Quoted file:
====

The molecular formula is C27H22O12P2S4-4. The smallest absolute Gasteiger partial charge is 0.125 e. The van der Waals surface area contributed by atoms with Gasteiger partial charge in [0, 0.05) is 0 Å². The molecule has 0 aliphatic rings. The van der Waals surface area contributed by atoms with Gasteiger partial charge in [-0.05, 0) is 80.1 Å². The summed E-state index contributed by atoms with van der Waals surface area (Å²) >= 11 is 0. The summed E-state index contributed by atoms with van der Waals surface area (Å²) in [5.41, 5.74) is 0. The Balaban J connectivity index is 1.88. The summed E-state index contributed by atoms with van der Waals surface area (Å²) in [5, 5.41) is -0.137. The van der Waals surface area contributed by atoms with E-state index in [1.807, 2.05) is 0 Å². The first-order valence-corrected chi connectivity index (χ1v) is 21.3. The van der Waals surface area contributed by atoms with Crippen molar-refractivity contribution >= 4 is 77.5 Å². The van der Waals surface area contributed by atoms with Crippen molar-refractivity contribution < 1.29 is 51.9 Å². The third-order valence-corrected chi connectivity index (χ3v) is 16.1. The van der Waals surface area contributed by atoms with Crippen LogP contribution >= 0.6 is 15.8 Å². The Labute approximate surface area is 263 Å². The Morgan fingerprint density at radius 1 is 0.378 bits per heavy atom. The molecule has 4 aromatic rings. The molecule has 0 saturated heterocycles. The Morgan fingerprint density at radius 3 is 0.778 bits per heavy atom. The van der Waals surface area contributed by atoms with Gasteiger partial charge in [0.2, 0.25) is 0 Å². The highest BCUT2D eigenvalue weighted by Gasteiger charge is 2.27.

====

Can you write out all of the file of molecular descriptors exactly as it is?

The molecular formula is C27H22O12P2S4-4. The smallest absolute Gasteiger partial charge is 0.125 e. The van der Waals surface area contributed by atoms with Gasteiger partial charge in [0, 0.05) is 0 Å². The molecule has 0 aliphatic rings. The van der Waals surface area contributed by atoms with Gasteiger partial charge in [-0.05, 0) is 80.1 Å². The summed E-state index contributed by atoms with van der Waals surface area (Å²) >= 11 is 0. The summed E-state index contributed by atoms with van der Waals surface area (Å²) in [5.41, 5.74) is 0. The Balaban J connectivity index is 1.88. The summed E-state index contributed by atoms with van der Waals surface area (Å²) in [5, 5.41) is -0.137. The van der Waals surface area contributed by atoms with E-state index in [1.807, 2.05) is 0 Å². The first-order valence-corrected chi connectivity index (χ1v) is 21.3. The van der Waals surface area contributed by atoms with Crippen molar-refractivity contribution >= 4 is 77.5 Å². The van der Waals surface area contributed by atoms with Crippen molar-refractivity contribution < 1.29 is 51.9 Å². The third-order valence-corrected chi connectivity index (χ3v) is 16.1. The van der Waals surface area contributed by atoms with Crippen LogP contribution >= 0.6 is 15.8 Å². The Labute approximate surface area is 263 Å². The Morgan fingerprint density at radius 1 is 0.378 bits per heavy atom. The molecule has 4 aromatic rings. The molecule has 0 saturated heterocycles. The Morgan fingerprint density at radius 3 is 0.778 bits per heavy atom. The van der Waals surface area contributed by atoms with Gasteiger partial charge in [0.2, 0.25) is 0 Å². The highest BCUT2D eigenvalue weighted by Gasteiger charge is 2.27.